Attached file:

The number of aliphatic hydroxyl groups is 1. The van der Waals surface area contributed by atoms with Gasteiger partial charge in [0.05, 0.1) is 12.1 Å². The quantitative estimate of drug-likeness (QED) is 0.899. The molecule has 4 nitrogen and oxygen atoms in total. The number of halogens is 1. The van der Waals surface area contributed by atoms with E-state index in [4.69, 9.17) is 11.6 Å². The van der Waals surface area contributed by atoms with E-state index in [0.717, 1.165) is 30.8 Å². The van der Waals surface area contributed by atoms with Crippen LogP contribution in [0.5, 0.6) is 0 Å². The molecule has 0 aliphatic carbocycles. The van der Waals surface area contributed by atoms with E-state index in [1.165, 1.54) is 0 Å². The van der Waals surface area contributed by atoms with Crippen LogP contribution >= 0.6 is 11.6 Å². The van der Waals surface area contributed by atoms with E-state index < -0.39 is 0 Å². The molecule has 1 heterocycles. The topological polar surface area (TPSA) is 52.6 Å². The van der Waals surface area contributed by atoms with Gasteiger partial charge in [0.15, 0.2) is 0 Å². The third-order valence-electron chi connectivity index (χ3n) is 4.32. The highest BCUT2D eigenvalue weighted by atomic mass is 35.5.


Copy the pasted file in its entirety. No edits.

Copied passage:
The number of aliphatic hydroxyl groups is 1. The van der Waals surface area contributed by atoms with Gasteiger partial charge in [0.05, 0.1) is 12.1 Å². The quantitative estimate of drug-likeness (QED) is 0.899. The molecule has 4 nitrogen and oxygen atoms in total. The number of halogens is 1. The van der Waals surface area contributed by atoms with E-state index in [4.69, 9.17) is 11.6 Å². The van der Waals surface area contributed by atoms with E-state index in [0.717, 1.165) is 30.8 Å². The van der Waals surface area contributed by atoms with Crippen LogP contribution in [0.5, 0.6) is 0 Å². The molecule has 0 aliphatic carbocycles. The van der Waals surface area contributed by atoms with E-state index in [1.165, 1.54) is 0 Å². The van der Waals surface area contributed by atoms with Crippen LogP contribution >= 0.6 is 11.6 Å². The van der Waals surface area contributed by atoms with E-state index < -0.39 is 0 Å². The molecule has 1 heterocycles. The topological polar surface area (TPSA) is 52.6 Å². The van der Waals surface area contributed by atoms with Gasteiger partial charge in [0.15, 0.2) is 0 Å². The third-order valence-electron chi connectivity index (χ3n) is 4.32. The highest BCUT2D eigenvalue weighted by atomic mass is 35.5.